After many months of painstaking, professional restoration work, the Edicule of the Church of the Holy Sepulchre — the 19th-century monument enclosing remnants of the original bedrock Tomb of Jesus — has finally been freed from its protective cage of iron girders. That bracing, installed by the British in the 1940s, provided much-needed reinforcement to the distressed 1810 structure, which is built largely of marble.
The Edicule represents the centerpiece of the ancient church and serves as a focal point for the devotion of Christians worldwide. Now, following the thorough reconditioning, both structural and aesthetic, the Edicule’s original beauty is revealed once again — and the view of it wonderfully unobstructed.
See the story as reported by NPR, from CBS News (with more photos), and from Reuters.
For background, see my previous posts tracking this project HERE and HERE.
UPDATE / 26 March 2017
Good news / bad news: A day or two after my post (above), the barrier screens seen above were removed and an official ceremony was held marking the completion of the restoration project. At about the same time, the project’s director made the striking announcement that the Edicule was still at risk of “catastrophic” collapse unless an additional multi-million dollar program of stabilization is carried out on the surrounding sub-floor areas.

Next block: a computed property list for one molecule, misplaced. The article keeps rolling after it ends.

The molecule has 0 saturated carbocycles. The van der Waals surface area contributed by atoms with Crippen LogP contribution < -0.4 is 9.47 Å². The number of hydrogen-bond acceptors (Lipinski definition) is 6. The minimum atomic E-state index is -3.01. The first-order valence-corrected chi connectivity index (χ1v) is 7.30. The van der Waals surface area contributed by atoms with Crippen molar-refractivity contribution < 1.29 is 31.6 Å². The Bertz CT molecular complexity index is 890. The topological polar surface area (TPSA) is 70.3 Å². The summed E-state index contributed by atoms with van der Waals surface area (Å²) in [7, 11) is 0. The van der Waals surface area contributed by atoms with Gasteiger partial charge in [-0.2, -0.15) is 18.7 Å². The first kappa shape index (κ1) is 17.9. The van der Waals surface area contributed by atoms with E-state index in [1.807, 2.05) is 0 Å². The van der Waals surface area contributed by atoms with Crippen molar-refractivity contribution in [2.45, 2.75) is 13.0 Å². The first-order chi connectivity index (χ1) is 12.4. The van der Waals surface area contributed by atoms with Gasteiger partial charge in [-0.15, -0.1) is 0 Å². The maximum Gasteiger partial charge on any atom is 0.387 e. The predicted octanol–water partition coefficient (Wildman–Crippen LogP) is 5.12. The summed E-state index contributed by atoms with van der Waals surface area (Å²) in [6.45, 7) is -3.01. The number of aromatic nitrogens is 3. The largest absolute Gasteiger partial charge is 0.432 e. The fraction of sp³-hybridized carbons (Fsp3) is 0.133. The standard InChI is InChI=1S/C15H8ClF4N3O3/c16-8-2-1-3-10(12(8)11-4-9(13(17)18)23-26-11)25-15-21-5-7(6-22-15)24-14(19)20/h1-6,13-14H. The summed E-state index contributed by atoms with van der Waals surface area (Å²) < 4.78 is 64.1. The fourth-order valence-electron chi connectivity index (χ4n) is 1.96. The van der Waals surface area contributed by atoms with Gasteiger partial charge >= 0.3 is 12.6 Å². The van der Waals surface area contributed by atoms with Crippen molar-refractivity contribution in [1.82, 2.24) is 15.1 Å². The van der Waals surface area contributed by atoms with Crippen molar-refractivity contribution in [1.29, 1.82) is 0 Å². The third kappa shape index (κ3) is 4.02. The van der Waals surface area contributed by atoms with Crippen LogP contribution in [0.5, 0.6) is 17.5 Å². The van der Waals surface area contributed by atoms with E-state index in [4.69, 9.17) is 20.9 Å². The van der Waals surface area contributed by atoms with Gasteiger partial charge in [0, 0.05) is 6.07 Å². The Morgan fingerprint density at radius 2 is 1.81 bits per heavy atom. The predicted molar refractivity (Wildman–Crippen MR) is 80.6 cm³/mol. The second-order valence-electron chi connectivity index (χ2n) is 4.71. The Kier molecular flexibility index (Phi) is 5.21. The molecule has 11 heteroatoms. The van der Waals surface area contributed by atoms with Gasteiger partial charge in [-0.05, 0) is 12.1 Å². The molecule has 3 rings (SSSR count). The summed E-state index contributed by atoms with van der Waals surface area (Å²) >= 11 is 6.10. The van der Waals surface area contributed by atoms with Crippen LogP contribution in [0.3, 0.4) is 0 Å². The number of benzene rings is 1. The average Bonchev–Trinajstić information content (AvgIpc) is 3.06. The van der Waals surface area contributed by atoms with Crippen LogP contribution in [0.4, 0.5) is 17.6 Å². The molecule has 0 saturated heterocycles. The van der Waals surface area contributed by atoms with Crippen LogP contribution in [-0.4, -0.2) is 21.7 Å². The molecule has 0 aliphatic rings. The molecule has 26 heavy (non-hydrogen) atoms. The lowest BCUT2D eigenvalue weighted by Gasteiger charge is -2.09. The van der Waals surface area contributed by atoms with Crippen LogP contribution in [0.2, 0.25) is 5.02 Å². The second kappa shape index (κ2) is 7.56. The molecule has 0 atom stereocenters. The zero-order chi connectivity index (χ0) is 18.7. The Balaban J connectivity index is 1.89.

The full story, from the National Geographic web-site, including several brand new photos, is here:
Now, a 5-minute VIDEO report from the Franciscans‘ Terra Santa News about the March 22nd ceremony, which included representatives of all of Jerusalem’s Christian communities (no mention of the needed follow-up stabilization) :
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